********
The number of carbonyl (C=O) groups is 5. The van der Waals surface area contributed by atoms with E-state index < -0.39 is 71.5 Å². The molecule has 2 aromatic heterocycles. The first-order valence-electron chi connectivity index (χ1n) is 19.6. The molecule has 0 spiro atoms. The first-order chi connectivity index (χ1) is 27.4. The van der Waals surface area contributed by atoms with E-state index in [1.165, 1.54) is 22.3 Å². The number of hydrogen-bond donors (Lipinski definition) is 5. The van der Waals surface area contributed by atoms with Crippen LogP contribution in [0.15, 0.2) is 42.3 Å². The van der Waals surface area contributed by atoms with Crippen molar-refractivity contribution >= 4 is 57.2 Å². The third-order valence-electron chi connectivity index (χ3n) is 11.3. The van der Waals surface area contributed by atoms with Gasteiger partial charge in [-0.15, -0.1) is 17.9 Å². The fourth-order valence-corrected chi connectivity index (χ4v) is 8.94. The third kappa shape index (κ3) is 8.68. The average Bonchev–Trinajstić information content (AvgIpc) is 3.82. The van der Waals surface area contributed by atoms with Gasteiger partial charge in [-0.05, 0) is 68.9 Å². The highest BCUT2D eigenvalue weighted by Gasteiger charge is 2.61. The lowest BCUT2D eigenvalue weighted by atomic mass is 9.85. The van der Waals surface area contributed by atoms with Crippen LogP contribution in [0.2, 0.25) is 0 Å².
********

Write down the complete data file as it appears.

The number of carbonyl (C=O) groups is 5. The van der Waals surface area contributed by atoms with E-state index < -0.39 is 71.5 Å². The molecule has 2 aromatic heterocycles. The first-order valence-electron chi connectivity index (χ1n) is 19.6. The molecule has 0 spiro atoms. The first-order chi connectivity index (χ1) is 27.4. The van der Waals surface area contributed by atoms with E-state index in [1.165, 1.54) is 22.3 Å². The number of hydrogen-bond donors (Lipinski definition) is 5. The van der Waals surface area contributed by atoms with Crippen LogP contribution in [0.15, 0.2) is 42.3 Å². The van der Waals surface area contributed by atoms with Crippen molar-refractivity contribution >= 4 is 57.2 Å². The third-order valence-electron chi connectivity index (χ3n) is 11.3. The van der Waals surface area contributed by atoms with Gasteiger partial charge in [-0.15, -0.1) is 17.9 Å². The fourth-order valence-corrected chi connectivity index (χ4v) is 8.94. The third kappa shape index (κ3) is 8.68. The average Bonchev–Trinajstić information content (AvgIpc) is 3.82. The van der Waals surface area contributed by atoms with Gasteiger partial charge in [-0.05, 0) is 68.9 Å². The highest BCUT2D eigenvalue weighted by Gasteiger charge is 2.61. The lowest BCUT2D eigenvalue weighted by atomic mass is 9.85. The van der Waals surface area contributed by atoms with Crippen LogP contribution in [0.2, 0.25) is 0 Å².